Basically, societies decide their priorities. And when poor groups have too tough a time with no support, they are apt to start rebelling. Especially where a there is a surge of demographics towards a youthful population. The riots in London were linked to areas where this was the case.

This could be analysed as class contention, or intergenerational conflict (violation of the Burkeian social contract for the ages). I like Cory Doctorow on the dangers & ways forward with the social media giants, an increasingly key player in modern politics and culture. Lack of faith in institutions, has tended to see people switch allegiance to a 'strong man' they think will guard their special interests. Faith in institutions is easy to undermine, hard to build up. We discussed game theory and evolutionary dynamics in relation to the social contract here: Is the tyrannicide perpetrated by William Tell morally legitimate?

Denmark is ranked the most upwardly mobile country globally, and almost all of Europe is ahead of the USA at 27th out of 82. There is a known pattern of people reacting much more strongly to loss of status, than rise of status of others beyond them. This makes dynamics in a rising economy very different to in a failing one - this is stabilising China, for instance.

There are a range of ways to look at the causes & ways to help those in an underclass. It's interesting to look at the case of Dalits in India, where there is in some places still an almost feudal assignment to do jobs like clean toilets, by birth. Certain jobs like seasonal crop picking are almost entirely done by immigrants - often illegal immigrants.

It can be asked why the industrial revolution didn't happen in the Roman Empire, given it had many of the precursors. The answers usually focus on slavery, which has always reduced incentives to invest in increasing productivity. The British Empire were among the earliest major power to ban slavery, and led industrialisation. The Union beat the confederacy. Anomolously low workforce productivity like in the UK may be linkable to a relatively large disempowered underclass. The US has high workforce productivity, but should be considered state by state, and has a long history of investing dramatically more in research and development than other large countries.

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One simple dynamic stands at the heart of this question. Most economic activity is driven by private enterprises where labor is the primary cost. Increasing profits and shareholder value is not only the necessary purpose of private enterprise and a matter of survival, but a legal obligation. This means, quite simply, that reducing labor costs is a ceaseless underlying motive built into the economy at the enterprise level.

Of course, at the global level, each company wants the workers of other companies to be paid more in order to consume more. The contradiction here leads not only to cyclical overproduction and recession, but increasingly to an offloading of labor costs to government, consumer debt, and, above all, government debt. Education, for example, is a necessary labor cost that companies collectively wish to offload to government and, better yet, the governments of other countries outside of the company's own tax base.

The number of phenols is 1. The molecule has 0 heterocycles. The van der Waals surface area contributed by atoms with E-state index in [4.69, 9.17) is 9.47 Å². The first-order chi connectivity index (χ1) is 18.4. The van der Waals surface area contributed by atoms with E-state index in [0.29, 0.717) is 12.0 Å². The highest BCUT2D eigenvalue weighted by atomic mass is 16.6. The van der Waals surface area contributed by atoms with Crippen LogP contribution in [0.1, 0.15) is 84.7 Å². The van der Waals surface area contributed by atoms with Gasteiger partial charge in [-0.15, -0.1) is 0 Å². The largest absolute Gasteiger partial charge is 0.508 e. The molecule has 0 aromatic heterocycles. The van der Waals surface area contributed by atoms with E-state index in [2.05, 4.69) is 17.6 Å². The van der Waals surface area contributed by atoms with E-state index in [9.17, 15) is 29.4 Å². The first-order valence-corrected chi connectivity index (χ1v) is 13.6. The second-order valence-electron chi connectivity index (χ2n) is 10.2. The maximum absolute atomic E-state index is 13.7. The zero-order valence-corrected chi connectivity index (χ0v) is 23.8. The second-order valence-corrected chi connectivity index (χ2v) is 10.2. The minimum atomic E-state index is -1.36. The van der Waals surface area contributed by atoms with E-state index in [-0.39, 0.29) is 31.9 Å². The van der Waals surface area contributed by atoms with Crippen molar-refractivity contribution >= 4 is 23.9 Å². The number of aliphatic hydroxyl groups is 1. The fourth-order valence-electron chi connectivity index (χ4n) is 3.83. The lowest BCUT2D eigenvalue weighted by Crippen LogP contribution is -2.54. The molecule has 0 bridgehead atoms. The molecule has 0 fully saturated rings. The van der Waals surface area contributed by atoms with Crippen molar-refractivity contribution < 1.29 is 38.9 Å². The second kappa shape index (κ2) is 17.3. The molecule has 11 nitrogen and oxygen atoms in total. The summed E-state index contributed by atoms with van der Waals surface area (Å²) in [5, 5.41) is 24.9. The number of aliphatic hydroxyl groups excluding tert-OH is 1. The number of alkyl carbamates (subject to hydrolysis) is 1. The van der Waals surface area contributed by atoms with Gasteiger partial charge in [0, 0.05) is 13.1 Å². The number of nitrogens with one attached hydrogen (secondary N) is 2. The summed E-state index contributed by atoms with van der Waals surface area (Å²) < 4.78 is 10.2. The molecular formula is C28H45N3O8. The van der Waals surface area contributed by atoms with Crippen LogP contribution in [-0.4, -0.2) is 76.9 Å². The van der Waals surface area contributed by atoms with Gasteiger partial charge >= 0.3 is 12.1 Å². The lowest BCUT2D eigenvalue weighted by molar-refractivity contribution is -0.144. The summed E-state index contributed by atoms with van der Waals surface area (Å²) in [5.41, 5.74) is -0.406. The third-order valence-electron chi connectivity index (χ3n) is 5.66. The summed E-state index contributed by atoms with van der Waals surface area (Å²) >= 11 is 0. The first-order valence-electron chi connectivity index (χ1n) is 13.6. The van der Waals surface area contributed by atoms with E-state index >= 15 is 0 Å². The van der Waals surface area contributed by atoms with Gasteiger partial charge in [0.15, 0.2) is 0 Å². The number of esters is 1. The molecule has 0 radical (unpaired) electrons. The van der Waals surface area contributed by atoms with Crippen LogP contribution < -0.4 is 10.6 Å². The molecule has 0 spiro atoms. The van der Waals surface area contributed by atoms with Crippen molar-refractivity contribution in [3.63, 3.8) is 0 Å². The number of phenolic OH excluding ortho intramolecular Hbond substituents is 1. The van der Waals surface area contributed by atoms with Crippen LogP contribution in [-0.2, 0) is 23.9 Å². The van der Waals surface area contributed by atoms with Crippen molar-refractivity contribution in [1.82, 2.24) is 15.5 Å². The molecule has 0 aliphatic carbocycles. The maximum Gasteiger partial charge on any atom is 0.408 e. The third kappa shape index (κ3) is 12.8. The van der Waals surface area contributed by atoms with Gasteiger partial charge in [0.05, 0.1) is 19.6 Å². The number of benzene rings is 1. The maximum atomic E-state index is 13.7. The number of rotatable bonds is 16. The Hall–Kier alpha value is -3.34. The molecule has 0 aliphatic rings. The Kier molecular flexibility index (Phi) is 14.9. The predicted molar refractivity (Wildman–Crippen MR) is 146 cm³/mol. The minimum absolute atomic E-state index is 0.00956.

Automation does not solve these problems, but rather displaces, depoliticizes, and conceals them. After all, the machine that replaces labor does not make itself. It requires labor elsewhere to build the machines, to mine the metals in the machines, to feed the miners who mine the metals, to parent the farmers who feed miners who mine the metals, and so on...like the house that Jack built.

There is some increase in productivity, but far less globally than we observe locally. The entire system, "capitalism" if you will, continually generates a periphery of impoverished, displaced, migrating, and regularly unemployed labor. While there may be absolute gains in some areas, the levels of poverty relative to owners of capital, or "shareholders" does not close the gap. Since the entire system depends of a continually growing global population to absorb a continually growing debt and has been regularly punctuated by global wars that "clear the books," it is too early to say if any gains are permanent.

In short, we really do not have a very clear global, longterm view of poverty and unemployment across billions of people in all stages of life, from embryonic to aged. But the fundamental structure of the world economies, as observed at the enterprise level, tends to generate relative impoverishment and automation itself does not resolve this, but rather displaces and reorganizes it.

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  • So -- if there's not real decrease in poverty, what is driving the rise in life expectancy?
    – Mary
    May 3 at 0:04
  • That is a very valid point and one of the areas where you can quantify "progress." There are many complicating factors to my simplified argument above. However, lifespans rise and fall and eliminating child mortality often paints a different statistical picture. Both urbanization around 5000 years ago and industrialization 200 years ago brought sharp declines in lifespans for most. The global rise in lifespans is somewhat recent and runs alongside the largest global wars in history. At present, lifespans are declining even in developed countries like the U.S. as inequality rises. We'll see! May 3 at 2:49
  • @Mary: Life expectancy is falling in the USA & UK. Infant mortality in the US is 25% higher than that in Cuba (CIA Factbook figures).
    – CriglCragl
    May 3 at 11:45
  • Infant mortality is generally not comparable because the USA counts all babies born alive in it. Many countries -- including Cuba -- call some of them "stillbirths."
    – Mary
    May 3 at 12:55